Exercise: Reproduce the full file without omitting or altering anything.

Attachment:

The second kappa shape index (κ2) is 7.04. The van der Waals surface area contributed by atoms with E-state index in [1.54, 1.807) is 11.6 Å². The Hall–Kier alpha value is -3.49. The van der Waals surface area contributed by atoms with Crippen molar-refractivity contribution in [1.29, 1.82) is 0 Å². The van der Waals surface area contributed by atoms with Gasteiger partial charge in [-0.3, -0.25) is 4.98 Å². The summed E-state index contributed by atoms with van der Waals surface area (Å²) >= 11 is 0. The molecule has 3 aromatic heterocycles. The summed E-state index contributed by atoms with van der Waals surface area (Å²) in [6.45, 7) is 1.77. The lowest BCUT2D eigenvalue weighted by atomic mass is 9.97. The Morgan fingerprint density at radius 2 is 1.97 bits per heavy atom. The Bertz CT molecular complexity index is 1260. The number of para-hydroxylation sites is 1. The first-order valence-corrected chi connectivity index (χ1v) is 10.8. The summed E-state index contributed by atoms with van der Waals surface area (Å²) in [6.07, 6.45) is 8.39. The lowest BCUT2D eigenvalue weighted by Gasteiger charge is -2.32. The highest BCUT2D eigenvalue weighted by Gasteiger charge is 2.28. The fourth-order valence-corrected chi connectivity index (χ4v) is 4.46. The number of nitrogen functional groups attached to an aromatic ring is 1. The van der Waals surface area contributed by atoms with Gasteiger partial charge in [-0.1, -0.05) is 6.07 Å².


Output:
The second kappa shape index (κ2) is 7.04. The van der Waals surface area contributed by atoms with E-state index in [1.54, 1.807) is 11.6 Å². The Hall–Kier alpha value is -3.49. The van der Waals surface area contributed by atoms with Crippen molar-refractivity contribution in [1.29, 1.82) is 0 Å². The van der Waals surface area contributed by atoms with Gasteiger partial charge in [-0.3, -0.25) is 4.98 Å². The summed E-state index contributed by atoms with van der Waals surface area (Å²) >= 11 is 0. The molecule has 3 aromatic heterocycles. The summed E-state index contributed by atoms with van der Waals surface area (Å²) in [6.45, 7) is 1.77. The lowest BCUT2D eigenvalue weighted by atomic mass is 9.97. The Morgan fingerprint density at radius 2 is 1.97 bits per heavy atom. The Bertz CT molecular complexity index is 1260. The number of para-hydroxylation sites is 1. The first-order valence-corrected chi connectivity index (χ1v) is 10.8. The summed E-state index contributed by atoms with van der Waals surface area (Å²) in [6.07, 6.45) is 8.39. The lowest BCUT2D eigenvalue weighted by Gasteiger charge is -2.32. The highest BCUT2D eigenvalue weighted by Gasteiger charge is 2.28. The fourth-order valence-corrected chi connectivity index (χ4v) is 4.46. The number of nitrogen functional groups attached to an aromatic ring is 1. The van der Waals surface area contributed by atoms with Gasteiger partial charge in [-0.1, -0.05) is 6.07 Å².